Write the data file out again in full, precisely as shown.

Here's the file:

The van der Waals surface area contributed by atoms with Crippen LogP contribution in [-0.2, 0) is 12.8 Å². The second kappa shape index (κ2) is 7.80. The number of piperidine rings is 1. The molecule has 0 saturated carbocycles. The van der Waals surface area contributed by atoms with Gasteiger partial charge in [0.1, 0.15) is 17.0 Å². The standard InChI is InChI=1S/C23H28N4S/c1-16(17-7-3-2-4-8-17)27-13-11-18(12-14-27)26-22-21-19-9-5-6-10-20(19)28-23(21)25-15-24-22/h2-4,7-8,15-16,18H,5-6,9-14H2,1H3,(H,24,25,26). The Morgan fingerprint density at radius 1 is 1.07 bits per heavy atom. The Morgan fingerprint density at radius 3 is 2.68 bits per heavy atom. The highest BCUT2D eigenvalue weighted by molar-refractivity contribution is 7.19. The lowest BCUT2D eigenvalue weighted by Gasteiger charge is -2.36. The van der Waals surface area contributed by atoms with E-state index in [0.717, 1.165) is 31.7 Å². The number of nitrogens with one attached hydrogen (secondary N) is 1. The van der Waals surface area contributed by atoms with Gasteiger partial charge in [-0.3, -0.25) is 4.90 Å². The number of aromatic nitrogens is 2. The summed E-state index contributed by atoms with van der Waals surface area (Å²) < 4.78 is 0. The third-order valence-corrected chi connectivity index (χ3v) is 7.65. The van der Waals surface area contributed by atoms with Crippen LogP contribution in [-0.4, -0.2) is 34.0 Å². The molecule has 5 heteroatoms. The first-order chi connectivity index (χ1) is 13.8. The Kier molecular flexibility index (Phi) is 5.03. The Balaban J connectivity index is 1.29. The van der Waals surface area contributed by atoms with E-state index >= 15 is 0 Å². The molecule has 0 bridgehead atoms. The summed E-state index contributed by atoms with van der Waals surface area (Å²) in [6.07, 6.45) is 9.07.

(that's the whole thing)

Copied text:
The van der Waals surface area contributed by atoms with Crippen LogP contribution in [-0.2, 0) is 12.8 Å². The second kappa shape index (κ2) is 7.80. The number of piperidine rings is 1. The molecule has 0 saturated carbocycles. The van der Waals surface area contributed by atoms with Gasteiger partial charge in [0.1, 0.15) is 17.0 Å². The standard InChI is InChI=1S/C23H28N4S/c1-16(17-7-3-2-4-8-17)27-13-11-18(12-14-27)26-22-21-19-9-5-6-10-20(19)28-23(21)25-15-24-22/h2-4,7-8,15-16,18H,5-6,9-14H2,1H3,(H,24,25,26). The Morgan fingerprint density at radius 1 is 1.07 bits per heavy atom. The Morgan fingerprint density at radius 3 is 2.68 bits per heavy atom. The highest BCUT2D eigenvalue weighted by molar-refractivity contribution is 7.19. The lowest BCUT2D eigenvalue weighted by Gasteiger charge is -2.36. The van der Waals surface area contributed by atoms with E-state index in [0.717, 1.165) is 31.7 Å². The number of nitrogens with one attached hydrogen (secondary N) is 1. The van der Waals surface area contributed by atoms with Gasteiger partial charge in [-0.3, -0.25) is 4.90 Å². The number of aromatic nitrogens is 2. The summed E-state index contributed by atoms with van der Waals surface area (Å²) < 4.78 is 0. The third-order valence-corrected chi connectivity index (χ3v) is 7.65. The van der Waals surface area contributed by atoms with Crippen LogP contribution in [-0.4, -0.2) is 34.0 Å². The molecule has 5 heteroatoms. The first-order chi connectivity index (χ1) is 13.8. The Kier molecular flexibility index (Phi) is 5.03. The Balaban J connectivity index is 1.29. The van der Waals surface area contributed by atoms with E-state index >= 15 is 0 Å². The molecule has 0 bridgehead atoms. The summed E-state index contributed by atoms with van der Waals surface area (Å²) in [6.07, 6.45) is 9.07.